ATE: not abolished, but reformed!
The German tax authorities have reformed the ATE with effect from 2023. We inform you about the significance of this revision for the tax-free payment of wages for cross-border employee assignments.
The purely German regulation of the ATE (Auslandstätigkeitserlass – BMF, letter of 31.10.1983), which enabled the tax-free payment of wages when employees of a domestic employer worked abroad if specific conditions were met, had long been controversial in the EU and it was often expected that this tax advantage would be abolished without replacement.
Now, however, the BMF has reformed and revised the ATE in a letter dated 10 June 2022 (BMF, IV C 5 – S 2293/19/10012:001). Tax advantages continue to exist for employees.
The ATE states that if the conditions are met, Germany waives its right to tax the salary for certain favoured activities abroad if there is no double taxation agreement (DTA) with the country of activity abroad. This is a clear advantage for employees of German employers abroad to avoid double taxation. Historically, the main reasons for this preferential tax treatment of workers abroad were economic and developmental.
Contents of the reform of the ATE
The reform of the ATE that has now taken place essentially includes:
- Beneficiary employers are not only domestic employers, but now also those with a registered office, management, permanent establishment or a permanent representative in an EU/EEA country.
- With regard to the beneficiary activities, the extension has been made so that for the first time the provision of advice to foreign clients or organisations within the scope of beneficiary activities is also to be regarded as a beneficiary activity within the meaning of the ATE.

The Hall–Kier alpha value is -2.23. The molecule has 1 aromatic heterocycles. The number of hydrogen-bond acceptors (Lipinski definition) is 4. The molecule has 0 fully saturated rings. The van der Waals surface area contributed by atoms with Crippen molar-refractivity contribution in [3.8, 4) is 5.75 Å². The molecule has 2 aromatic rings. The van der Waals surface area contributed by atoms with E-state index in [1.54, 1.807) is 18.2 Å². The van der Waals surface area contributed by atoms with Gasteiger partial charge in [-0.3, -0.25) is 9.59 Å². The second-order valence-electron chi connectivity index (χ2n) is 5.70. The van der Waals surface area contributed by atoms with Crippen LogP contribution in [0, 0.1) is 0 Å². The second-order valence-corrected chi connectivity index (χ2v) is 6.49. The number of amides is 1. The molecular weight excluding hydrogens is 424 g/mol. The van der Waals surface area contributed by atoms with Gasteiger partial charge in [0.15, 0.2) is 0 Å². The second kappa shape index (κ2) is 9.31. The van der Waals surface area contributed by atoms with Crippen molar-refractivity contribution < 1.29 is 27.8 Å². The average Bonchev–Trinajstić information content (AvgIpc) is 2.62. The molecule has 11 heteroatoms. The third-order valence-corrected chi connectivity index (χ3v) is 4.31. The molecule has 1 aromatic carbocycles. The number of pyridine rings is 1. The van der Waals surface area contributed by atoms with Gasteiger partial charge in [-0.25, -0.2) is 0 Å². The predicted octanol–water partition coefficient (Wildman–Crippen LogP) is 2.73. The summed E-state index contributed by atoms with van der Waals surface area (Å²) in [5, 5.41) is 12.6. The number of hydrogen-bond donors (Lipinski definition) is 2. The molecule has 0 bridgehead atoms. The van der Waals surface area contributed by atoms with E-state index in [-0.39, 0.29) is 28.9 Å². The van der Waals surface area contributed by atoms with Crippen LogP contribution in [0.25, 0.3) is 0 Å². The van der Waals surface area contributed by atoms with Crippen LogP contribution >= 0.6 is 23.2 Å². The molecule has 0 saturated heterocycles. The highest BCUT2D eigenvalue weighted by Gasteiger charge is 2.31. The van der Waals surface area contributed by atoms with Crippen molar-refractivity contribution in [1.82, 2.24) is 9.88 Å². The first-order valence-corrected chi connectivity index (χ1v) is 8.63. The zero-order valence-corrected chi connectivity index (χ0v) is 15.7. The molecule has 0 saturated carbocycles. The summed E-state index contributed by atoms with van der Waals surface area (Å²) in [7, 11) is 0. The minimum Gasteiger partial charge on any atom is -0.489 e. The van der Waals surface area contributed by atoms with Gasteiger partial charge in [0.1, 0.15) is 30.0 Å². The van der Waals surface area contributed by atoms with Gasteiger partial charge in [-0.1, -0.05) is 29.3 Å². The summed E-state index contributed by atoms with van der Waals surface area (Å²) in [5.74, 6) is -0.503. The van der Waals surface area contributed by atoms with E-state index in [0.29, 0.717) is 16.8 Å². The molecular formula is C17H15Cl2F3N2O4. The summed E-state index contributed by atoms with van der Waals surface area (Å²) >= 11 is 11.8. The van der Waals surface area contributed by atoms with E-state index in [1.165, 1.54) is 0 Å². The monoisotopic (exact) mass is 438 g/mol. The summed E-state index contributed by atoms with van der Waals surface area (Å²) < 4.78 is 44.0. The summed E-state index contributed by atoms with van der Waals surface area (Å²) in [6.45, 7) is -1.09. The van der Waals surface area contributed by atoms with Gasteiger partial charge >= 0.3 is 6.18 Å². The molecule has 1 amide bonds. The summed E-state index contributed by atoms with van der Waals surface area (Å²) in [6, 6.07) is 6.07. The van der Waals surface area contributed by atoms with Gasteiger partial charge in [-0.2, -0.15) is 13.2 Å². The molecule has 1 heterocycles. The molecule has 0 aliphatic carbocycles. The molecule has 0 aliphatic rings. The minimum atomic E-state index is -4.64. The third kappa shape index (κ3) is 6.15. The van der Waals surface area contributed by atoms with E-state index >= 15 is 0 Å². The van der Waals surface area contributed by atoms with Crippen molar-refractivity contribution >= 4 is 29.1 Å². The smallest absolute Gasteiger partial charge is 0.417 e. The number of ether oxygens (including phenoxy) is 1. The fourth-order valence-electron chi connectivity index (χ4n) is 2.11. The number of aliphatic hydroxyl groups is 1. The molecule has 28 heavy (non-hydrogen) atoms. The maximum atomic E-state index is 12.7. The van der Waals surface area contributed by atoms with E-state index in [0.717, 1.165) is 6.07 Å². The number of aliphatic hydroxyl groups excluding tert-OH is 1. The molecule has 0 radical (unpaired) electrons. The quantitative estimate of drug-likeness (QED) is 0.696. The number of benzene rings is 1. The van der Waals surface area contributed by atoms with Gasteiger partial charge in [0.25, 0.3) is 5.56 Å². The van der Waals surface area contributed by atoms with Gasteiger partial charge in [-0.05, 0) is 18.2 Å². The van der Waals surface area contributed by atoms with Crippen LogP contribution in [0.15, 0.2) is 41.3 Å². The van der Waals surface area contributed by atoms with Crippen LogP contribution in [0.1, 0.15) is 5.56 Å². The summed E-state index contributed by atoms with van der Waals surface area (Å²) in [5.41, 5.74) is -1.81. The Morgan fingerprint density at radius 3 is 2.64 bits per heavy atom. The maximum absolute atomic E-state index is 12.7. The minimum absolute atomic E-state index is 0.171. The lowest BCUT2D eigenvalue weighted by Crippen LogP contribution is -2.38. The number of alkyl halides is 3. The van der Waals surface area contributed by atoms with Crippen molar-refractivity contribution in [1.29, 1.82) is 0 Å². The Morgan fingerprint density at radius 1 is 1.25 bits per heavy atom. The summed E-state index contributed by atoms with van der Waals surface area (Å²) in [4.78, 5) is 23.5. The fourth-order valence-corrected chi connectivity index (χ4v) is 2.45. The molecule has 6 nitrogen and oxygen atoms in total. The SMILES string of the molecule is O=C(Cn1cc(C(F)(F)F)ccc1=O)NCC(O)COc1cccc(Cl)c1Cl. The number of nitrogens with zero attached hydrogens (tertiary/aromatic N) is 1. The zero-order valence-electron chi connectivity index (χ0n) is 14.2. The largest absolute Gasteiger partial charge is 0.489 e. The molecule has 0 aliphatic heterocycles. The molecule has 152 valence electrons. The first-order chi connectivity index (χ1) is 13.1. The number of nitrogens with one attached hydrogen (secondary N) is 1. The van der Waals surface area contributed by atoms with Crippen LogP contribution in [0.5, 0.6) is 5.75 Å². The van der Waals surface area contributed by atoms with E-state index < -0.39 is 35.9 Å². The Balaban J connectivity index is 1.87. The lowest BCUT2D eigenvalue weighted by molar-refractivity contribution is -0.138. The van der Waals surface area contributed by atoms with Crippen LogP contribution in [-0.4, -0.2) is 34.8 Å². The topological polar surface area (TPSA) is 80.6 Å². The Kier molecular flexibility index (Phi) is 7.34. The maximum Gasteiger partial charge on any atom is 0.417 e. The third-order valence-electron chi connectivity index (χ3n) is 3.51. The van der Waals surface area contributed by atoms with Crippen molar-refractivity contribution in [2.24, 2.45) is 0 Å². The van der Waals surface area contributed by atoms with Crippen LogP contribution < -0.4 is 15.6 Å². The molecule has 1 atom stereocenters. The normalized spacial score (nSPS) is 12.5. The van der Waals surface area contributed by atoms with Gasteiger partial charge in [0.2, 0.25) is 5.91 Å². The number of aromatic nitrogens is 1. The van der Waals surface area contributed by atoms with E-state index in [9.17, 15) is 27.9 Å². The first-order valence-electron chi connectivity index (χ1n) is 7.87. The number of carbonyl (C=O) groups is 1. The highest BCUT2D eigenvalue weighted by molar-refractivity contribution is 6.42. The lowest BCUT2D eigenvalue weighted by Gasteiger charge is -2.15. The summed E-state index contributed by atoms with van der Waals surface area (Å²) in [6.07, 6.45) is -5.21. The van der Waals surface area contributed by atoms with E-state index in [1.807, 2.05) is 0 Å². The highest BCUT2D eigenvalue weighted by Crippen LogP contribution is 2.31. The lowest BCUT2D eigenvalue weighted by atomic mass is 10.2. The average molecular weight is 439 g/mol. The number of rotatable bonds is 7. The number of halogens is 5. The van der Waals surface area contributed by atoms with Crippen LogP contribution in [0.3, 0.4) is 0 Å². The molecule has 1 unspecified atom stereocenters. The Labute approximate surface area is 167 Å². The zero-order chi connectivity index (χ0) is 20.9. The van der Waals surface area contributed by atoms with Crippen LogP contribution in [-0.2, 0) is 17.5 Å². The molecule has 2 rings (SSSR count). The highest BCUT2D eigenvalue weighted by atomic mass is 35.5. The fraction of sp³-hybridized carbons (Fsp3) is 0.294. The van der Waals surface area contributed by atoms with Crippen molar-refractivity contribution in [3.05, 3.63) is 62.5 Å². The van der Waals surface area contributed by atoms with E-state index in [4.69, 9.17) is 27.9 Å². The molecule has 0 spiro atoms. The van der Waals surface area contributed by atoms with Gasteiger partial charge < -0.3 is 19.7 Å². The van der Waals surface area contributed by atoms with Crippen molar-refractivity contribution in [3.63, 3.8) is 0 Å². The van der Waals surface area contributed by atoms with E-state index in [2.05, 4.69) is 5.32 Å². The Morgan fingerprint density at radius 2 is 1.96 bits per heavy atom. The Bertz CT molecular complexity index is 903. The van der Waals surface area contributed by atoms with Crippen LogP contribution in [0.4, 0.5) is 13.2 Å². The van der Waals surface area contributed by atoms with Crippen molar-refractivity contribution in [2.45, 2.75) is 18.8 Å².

- Activities that do not benefit are renovation, restoration, cleaning and security work on buildings without industrial or technical use. Activities in the field of humanitarian aid are also not eligible.
- The activities of shipboard personnel on seagoing vessels and the production of ships abroad are also non-beneficiary activities.
- Whereas previously no proof of foreign taxation had to be provided for tax exemption in Germany when applying the ATE, the new version of the ATE now stipulates that proof of a minimum taxation of 10% abroad must be provided.
- With regard to the duration of the beneficiary activity, it was clarified that not only the days of holiday and illness, but also blocks of free time (including work-free weekends and public holidays) are deemed to be harmless interruptions if the foreign activity is carried out for a total of at least 3 months in a state with which there is no DTA.
The rule that wages paid tax-free in Germany under the ATE for a favoured activity abroad continue to be subject to the progression proviso remains unchanged.
The new regulations of the ATE apply from the assessment period 2023.
We recommend that companies and employees who make use of the ATE familiarise themselves with the new regulations and their effects at an early stage.
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